Fella: Give Me Some Credit | Brighton Fringe comedy review
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Fella: Give Me Some Credit

Brighton Fringe comedy review

Fella is a chaotic, under-rehearsed stand-up with the comic sensibilities of a 13-year-old boy, her material full of gags about knobs and fannies and pubic hair - very occasionally accompanied by gross visual aids on the big screen.
By rights, her show – performed in front of just five people at the Brighton Fringe - ought to be an embarrassment. But Fella has such an infectious joie de vivre, fully embracing the giddy jubilation of being on stage even in front of such a tiny crowd, that she transcends the dumb material she so enthusiastically peddles. She’s living proof of the power of energy, enthusiasm and charisma in comedy: when it’s a genuine as this, it’s easy to get swept up in the preposterous moment.

Her pseudonym might be to protect her anonymity in her civil-service day job, where she works in a call centre checking Universal Credit claimants are looking for work. This provides some sort of narrative backbone to the 40-minutes as she recalls some of the conversations she had and takes some sideswipes at Boris’s Britain and the poverty therein. She also had a brief stint in the Army, offering another unusual perspective.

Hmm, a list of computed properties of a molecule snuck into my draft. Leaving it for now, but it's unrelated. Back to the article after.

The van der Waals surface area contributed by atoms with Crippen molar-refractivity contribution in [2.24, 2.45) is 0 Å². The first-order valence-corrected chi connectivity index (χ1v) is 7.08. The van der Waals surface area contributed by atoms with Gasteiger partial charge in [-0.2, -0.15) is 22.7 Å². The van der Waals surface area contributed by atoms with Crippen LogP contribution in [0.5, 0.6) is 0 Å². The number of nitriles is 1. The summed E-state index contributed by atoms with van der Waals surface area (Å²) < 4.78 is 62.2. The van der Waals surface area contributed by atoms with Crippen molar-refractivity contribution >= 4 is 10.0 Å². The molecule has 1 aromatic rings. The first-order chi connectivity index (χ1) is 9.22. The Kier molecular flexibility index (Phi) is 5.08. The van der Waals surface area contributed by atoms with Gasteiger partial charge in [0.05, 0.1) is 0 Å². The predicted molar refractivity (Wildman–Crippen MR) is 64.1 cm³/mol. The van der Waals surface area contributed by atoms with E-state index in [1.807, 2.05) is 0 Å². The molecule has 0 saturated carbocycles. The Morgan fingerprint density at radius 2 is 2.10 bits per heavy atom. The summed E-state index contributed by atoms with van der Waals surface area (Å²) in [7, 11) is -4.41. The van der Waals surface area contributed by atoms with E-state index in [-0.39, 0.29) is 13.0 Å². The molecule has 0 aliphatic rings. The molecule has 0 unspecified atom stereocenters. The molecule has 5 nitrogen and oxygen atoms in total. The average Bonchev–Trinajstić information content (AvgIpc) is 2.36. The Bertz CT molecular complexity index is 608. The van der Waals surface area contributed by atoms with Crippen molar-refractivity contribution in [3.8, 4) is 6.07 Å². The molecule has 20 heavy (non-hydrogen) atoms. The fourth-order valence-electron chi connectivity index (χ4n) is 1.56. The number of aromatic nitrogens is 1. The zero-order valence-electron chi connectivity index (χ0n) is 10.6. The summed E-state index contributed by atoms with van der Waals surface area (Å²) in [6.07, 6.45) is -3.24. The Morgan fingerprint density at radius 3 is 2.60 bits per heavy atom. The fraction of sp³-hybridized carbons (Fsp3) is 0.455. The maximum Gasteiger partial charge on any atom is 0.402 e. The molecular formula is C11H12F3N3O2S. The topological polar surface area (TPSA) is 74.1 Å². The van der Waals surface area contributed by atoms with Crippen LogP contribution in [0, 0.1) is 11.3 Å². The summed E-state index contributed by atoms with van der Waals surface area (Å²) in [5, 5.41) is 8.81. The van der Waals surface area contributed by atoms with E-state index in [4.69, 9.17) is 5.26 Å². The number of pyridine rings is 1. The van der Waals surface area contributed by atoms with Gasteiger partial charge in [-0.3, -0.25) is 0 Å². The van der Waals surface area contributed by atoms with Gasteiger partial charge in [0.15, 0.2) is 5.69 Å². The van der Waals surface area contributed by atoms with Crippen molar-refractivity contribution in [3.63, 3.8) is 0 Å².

But you would be mistaken to think this suggests any sort of social edge. Instead, over a gleefully ridiculous 40 minutes, we just enjoy the lively company of a woman so joyously happy to be here, laughing at her own jokes, cajoling us into her carefree silliness. Only the most churlish could resist such vibrant playfulness. The show incorporates some singing and dancing, too. Like her comedy, it’s a triumph of vivacity over any technical skill, but no less fun for that

There are flickers of writing better than the overwhelmingly lowbrow material, such as a poem reflecting the absurdity of the everyday that has echoes of Tim Key. But the fact that, for the most part, she makes so much out of so little shouldn’t be seen as a criticism, but a celebration of her naturally funny bones.

Review date: 7 Jun 2021
Reviewed by: Steve Bennett
Reviewed at: Brighton Caxton Arms

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